Salt Lake Tabernacle organ

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Salt Lake Tabernacle Organ
Salt Lake Tabernacle Organ
Background information
OriginSalt Lake City, Utah, U.S.
GenresWorship, classical
Years active1867; 155 years ago (1867)
to present
LabelsThe Tabernacle Choir at Temple Square

The Salt Lake Tabernacle organ is a pipe organ located in the Salt Lake Tabernacle in Salt Lake City, Utah.[1] Along with the nearby Conference Center organ, it is typically used to accompany the Tabernacle Choir at Temple Square and is also featured in daily noon recitals. It is one of the largest organs in the world. Jack Bethards, president and tonal director of Schoenstein & Co., describes it as an "American classic organ" and "probably one of the most perfect organs ever built."[2]


The Boston Music Hall Organ[3]
Top of one of the Organ pipes.
The organ console.

The Tabernacle organ is considered to be one of the finest examples of the American Classic style of organ building.[4][5] The casework was inspired by the design of the Boston Music Hall organ (which is now housed, since 1909, at the Methuen Memorial Music Hall), the original organ was built in 1863-1867 by an Englishman, Joseph Ridges. Ridges' instrument contained some 700 pipes and was constructed of locally derived materials as much as possible. This original modest 2 manual organ had its console attached to the lower central part of the case and its action was tracker. The organ was later rebuilt and enlarged first by Niels Johnson (1889), the Kimball company of Chicago (1901), the Austin company of Hartford (1915, 1926 & 1937) and finally by the Aeolian-Skinner organ company of Boston (1948). The organ today is largely the result of the personal involvement of noted Anglo-American organ builder G. Donald Harrison, president of the Aeolian-Skinner organ firm when the tabernacle organ was installed. His collaboration with legendary Tabernacle organist Alexander Schreiner produced this masterwork of American eclectic organ building.

From 1984 to 1988, the organ was meticulously renovated by the Schoenstein organ company of San Francisco, under the leadership of Jack M. Bethards. Issues of balance, tonal regulation, and various mechanical details which had developed or become evident in the preceding 40 years of use were corrected and 17 ranks of new pipework were added to complete and enhance the tonal scheme.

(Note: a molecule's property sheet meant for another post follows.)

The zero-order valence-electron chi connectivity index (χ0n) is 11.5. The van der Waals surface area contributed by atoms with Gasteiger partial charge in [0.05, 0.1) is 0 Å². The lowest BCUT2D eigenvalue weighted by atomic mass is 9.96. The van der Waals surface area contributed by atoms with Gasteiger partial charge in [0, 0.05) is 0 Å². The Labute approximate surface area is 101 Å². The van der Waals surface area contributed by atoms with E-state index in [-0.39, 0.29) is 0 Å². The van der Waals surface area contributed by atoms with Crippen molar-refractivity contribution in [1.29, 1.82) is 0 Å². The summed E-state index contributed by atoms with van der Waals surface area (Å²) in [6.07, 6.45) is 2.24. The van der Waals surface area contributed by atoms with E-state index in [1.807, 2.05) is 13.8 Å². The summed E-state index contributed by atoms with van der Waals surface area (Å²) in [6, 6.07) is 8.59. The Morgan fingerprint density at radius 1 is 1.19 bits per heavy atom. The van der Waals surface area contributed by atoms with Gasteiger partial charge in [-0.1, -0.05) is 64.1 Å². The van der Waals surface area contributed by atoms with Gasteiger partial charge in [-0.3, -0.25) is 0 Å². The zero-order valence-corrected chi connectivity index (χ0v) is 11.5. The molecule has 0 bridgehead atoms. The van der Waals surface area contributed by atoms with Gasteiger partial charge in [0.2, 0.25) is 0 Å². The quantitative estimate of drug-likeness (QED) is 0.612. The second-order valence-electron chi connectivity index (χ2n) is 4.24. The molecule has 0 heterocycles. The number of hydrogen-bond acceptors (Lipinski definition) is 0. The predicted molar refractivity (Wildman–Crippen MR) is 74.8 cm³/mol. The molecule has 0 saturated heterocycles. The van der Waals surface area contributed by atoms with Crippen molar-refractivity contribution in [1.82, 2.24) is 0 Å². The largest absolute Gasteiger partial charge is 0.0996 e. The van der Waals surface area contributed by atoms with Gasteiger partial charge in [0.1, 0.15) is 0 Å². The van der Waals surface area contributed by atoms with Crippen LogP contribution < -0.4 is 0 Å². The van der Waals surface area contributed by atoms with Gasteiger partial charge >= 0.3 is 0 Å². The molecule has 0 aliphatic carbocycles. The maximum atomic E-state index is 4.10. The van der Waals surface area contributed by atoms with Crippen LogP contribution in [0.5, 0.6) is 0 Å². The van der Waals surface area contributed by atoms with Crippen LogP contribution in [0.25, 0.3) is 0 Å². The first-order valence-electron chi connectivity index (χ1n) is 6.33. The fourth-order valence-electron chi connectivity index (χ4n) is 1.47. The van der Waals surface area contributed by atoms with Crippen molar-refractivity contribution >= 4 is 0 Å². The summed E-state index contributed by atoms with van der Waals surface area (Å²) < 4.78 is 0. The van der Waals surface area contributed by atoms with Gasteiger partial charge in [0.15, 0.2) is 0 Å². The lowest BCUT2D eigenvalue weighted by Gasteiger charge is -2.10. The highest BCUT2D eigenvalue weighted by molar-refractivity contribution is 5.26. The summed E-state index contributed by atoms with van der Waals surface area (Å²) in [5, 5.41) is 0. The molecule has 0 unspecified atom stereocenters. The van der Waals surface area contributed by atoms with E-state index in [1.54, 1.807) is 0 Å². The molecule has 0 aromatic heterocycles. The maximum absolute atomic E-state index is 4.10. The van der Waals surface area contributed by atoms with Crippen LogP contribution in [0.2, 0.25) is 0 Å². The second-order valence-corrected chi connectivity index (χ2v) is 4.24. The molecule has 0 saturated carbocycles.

The original iconic façade was expanded with side wings in 1915 by the Fetzer woodworking company of Salt Lake City and remains in that form today.[citation needed]

The pipes are constructed of wood, zinc, and various alloys of tin and lead. Several pipe ranks from the Ridges organ are extant in the instrument today. When it was initially constructed, the organ had tracker action and was powered by hand-pumped bellows; later it was powered by water from City Creek. Today it is powered by electricity and has electro-pneumatic action.[citation needed]

The organ as it stands today contains 11,623 pipes, 147 speaking stops and 206 ranks (rows of pipes).[6]


The organ often accompanies the Tabernacle Choir at Temple Square during its weekly radio and television broadcasts of Music and the Spoken Word. It also appears in other concerts, recitals, and in recordings. Since the 1920s it has been traditional to feature the organ in daily half hour solo recitals at noon. During the busy tourist summer season the noon recitals are repeated at 2pm. The Church of Jesus Christ of Latter-day Saints used the organ to accompany music for its biannual general conferences until April 2000, when the church opened its newly constructed Conference Center across the street to the north, which has its own 7708-pipe organ.

Apart from its use by organists of the Tabernacle Choir, guest artists are often invited to perform on the instrument, including Dame Gillian Weir (2007), John Weaver (2007) and Felix Hell (2008). During the COVID-19 pandemic the organ was highlighted in the online series “Piping Up: Organ Concerts at Temple Square" featuring organists streamed on YouTube.[7]